Book Image

Mastering Embedded Linux Programming

By : Chris Simmonds
Book Image

Mastering Embedded Linux Programming

By: Chris Simmonds

Overview of this book

Mastering Embedded Linux Programming takes you through the product cycle and gives you an in-depth description of the components and options that are available at each stage. You will begin by learning about toolchains, bootloaders, the Linux kernel, and how to configure a root filesystem to create a basic working device. You will then learn how to use the two most commonly used build systems, Buildroot and Yocto, to speed up and simplify the development process. Building on this solid base, the next section considers how to make best use of raw NAND/NOR flash memory and managed flash eMMC chips, including mechanisms for increasing the lifetime of the devices and to perform reliable in-field updates. Next, you need to consider what techniques are best suited to writing applications for your device. We will then see how functions are split between processes and the usage of POSIX threads, which have a big impact on the responsiveness and performance of the final device The closing sections look at the techniques available to developers for profiling and tracing applications and kernel code using perf and ftrace.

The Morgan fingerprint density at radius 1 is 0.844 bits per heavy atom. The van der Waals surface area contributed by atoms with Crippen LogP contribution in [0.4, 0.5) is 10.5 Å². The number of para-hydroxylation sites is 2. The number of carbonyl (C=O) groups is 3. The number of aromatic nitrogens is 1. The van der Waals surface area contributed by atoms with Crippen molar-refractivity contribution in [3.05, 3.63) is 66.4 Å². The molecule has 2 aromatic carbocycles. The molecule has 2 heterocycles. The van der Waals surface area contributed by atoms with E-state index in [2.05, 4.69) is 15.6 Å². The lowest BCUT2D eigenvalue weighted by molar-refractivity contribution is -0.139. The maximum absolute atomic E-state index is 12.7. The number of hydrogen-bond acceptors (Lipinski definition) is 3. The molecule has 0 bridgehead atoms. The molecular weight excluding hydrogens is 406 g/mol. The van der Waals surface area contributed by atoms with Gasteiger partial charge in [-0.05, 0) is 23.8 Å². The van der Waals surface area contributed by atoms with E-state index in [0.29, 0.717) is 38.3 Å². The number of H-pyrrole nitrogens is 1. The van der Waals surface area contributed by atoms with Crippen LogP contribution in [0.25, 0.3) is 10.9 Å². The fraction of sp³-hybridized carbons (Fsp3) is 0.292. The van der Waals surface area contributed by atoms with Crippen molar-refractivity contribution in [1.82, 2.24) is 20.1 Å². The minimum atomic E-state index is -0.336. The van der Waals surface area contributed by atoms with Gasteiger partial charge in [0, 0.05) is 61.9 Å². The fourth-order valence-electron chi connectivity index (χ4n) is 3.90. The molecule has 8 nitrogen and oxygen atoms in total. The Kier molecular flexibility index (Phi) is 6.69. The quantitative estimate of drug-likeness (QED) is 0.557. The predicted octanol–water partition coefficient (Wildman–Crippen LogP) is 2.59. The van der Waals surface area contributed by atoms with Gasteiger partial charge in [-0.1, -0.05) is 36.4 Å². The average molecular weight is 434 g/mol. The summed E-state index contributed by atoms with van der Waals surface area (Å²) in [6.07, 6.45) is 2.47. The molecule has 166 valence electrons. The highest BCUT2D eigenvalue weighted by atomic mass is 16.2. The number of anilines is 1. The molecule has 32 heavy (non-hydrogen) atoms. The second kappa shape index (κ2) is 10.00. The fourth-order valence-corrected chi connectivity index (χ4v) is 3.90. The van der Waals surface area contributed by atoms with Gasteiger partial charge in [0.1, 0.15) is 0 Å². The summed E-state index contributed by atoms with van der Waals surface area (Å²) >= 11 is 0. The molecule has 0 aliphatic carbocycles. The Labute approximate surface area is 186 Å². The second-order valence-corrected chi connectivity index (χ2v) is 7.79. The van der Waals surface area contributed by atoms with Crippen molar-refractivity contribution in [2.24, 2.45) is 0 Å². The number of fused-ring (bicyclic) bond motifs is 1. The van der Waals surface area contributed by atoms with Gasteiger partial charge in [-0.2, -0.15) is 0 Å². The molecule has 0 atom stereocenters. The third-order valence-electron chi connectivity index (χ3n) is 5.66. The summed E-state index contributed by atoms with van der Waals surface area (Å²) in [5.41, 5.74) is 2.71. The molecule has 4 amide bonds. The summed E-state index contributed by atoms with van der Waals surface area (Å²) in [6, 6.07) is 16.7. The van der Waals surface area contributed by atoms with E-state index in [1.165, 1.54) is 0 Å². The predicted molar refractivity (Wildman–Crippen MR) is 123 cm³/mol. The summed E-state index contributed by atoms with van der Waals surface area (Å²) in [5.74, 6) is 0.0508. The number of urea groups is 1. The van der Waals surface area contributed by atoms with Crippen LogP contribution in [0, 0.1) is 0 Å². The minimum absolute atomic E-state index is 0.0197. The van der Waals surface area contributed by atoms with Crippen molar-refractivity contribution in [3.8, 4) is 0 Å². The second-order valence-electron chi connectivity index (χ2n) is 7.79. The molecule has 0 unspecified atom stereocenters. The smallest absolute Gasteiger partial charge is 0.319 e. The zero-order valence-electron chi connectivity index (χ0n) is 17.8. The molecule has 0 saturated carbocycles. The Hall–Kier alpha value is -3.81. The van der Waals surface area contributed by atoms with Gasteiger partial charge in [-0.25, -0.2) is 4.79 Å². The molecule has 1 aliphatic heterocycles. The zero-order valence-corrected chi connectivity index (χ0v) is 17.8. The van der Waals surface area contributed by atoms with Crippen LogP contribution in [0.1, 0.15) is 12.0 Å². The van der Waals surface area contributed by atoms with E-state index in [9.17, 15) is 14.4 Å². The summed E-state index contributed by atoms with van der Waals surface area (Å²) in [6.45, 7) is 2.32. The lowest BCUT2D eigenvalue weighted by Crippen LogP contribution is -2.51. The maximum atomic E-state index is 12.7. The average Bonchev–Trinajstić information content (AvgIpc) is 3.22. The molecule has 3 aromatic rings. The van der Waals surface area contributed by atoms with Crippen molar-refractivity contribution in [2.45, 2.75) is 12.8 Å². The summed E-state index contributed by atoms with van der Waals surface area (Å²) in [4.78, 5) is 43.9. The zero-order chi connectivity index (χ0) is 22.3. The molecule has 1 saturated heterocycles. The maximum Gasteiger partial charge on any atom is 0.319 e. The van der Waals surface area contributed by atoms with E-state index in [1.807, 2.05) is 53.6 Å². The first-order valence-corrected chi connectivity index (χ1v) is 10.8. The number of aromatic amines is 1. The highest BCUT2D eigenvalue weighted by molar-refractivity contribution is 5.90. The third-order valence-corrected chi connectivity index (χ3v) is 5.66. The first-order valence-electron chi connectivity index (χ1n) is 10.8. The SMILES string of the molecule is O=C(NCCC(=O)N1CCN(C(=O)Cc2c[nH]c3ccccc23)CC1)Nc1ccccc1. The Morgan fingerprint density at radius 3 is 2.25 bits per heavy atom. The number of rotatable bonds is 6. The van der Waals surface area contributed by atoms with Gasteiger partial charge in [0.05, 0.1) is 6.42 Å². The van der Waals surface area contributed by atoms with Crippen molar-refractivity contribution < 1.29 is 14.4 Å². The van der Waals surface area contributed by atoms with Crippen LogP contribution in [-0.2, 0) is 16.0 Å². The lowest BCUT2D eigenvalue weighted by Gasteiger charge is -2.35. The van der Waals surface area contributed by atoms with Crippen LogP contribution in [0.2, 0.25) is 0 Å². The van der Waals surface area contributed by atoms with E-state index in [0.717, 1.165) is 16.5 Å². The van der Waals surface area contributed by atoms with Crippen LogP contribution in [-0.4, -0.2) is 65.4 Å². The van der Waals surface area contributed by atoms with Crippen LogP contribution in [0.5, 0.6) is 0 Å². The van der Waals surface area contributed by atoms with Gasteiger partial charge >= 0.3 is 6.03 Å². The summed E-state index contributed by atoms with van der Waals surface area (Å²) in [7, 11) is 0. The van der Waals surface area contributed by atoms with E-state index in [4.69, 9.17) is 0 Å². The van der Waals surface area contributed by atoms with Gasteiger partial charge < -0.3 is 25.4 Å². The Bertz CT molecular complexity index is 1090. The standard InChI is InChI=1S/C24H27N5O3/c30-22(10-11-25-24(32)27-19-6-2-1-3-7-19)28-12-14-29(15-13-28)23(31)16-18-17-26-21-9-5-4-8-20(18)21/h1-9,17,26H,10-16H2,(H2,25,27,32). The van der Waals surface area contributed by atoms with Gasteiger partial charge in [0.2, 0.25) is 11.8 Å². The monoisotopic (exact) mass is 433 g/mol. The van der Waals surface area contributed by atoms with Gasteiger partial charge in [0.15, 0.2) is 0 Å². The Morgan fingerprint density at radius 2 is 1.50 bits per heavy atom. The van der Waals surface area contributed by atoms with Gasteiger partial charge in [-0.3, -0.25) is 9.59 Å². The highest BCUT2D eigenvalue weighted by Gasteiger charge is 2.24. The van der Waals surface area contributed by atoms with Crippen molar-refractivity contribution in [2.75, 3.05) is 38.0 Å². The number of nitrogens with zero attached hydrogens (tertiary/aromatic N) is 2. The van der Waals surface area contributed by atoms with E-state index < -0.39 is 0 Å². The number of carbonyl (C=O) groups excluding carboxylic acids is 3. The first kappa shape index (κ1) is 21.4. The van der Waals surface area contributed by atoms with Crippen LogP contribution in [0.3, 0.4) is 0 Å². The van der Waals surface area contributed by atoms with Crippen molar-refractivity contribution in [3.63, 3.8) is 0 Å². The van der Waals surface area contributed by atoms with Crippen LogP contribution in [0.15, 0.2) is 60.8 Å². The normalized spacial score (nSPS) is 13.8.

Table of Contents (22 chapters)
Mastering Embedded Linux Programming
About the Author
About the Reviewers


A process holds the environment in which threads can run: it holds the memory mappings, the file descriptors, the user and group IDs, and more. The first process is the init process, which is created by the kernel during boot and has a PID of one. Thereafter, processes are created by duplication in an operation known as forking.

Creating a new process

The POSIX function to create a process is fork(2). It is an odd function because, for each successful call, there are two returns: one in the process that made the call, known as the parent, and one in the newly created process, known as the child as shown in the following diagram:

Immediately after the call, the child is an exact copy of the parent, it has the same stack, the same heap, the same file descriptors, and executes the same line of code, the one following fork(2). The only way the programmer can tell them apart is by looking at the return value of fork: it is zero for the child and greater than zero for the parent. Actually...